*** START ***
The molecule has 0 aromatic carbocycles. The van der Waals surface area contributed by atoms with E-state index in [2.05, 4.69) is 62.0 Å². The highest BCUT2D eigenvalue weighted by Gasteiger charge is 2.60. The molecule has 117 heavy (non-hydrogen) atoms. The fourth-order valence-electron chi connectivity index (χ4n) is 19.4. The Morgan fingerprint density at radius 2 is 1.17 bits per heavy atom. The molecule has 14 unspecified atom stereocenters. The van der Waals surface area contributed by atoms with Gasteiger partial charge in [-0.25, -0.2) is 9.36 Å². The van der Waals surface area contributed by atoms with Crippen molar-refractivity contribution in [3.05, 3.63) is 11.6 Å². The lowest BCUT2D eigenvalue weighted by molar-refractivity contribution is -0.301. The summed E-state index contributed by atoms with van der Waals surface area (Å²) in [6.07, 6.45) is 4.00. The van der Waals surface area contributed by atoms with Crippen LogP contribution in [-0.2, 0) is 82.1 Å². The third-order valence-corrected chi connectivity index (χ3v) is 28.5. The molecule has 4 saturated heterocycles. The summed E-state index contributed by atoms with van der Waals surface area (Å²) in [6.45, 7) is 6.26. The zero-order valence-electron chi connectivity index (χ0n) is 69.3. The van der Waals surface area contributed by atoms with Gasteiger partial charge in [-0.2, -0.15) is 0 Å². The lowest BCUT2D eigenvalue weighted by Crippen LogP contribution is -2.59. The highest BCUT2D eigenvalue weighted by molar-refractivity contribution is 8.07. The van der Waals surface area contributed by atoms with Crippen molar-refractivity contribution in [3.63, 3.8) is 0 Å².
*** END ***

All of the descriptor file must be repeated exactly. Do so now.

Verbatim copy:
The molecule has 0 aromatic carbocycles. The van der Waals surface area contributed by atoms with E-state index in [2.05, 4.69) is 62.0 Å². The highest BCUT2D eigenvalue weighted by Gasteiger charge is 2.60. The molecule has 117 heavy (non-hydrogen) atoms. The fourth-order valence-electron chi connectivity index (χ4n) is 19.4. The Morgan fingerprint density at radius 2 is 1.17 bits per heavy atom. The molecule has 14 unspecified atom stereocenters. The van der Waals surface area contributed by atoms with Gasteiger partial charge in [-0.25, -0.2) is 9.36 Å². The van der Waals surface area contributed by atoms with Crippen molar-refractivity contribution in [3.05, 3.63) is 11.6 Å². The lowest BCUT2D eigenvalue weighted by molar-refractivity contribution is -0.301. The summed E-state index contributed by atoms with van der Waals surface area (Å²) in [6.07, 6.45) is 4.00. The van der Waals surface area contributed by atoms with Crippen LogP contribution in [-0.2, 0) is 82.1 Å². The third-order valence-corrected chi connectivity index (χ3v) is 28.5. The molecule has 4 saturated heterocycles. The summed E-state index contributed by atoms with van der Waals surface area (Å²) in [6.45, 7) is 6.26. The zero-order valence-electron chi connectivity index (χ0n) is 69.3. The van der Waals surface area contributed by atoms with Gasteiger partial charge in [-0.2, -0.15) is 0 Å². The lowest BCUT2D eigenvalue weighted by Crippen LogP contribution is -2.59. The highest BCUT2D eigenvalue weighted by molar-refractivity contribution is 8.07. The van der Waals surface area contributed by atoms with Crippen molar-refractivity contribution in [3.63, 3.8) is 0 Å².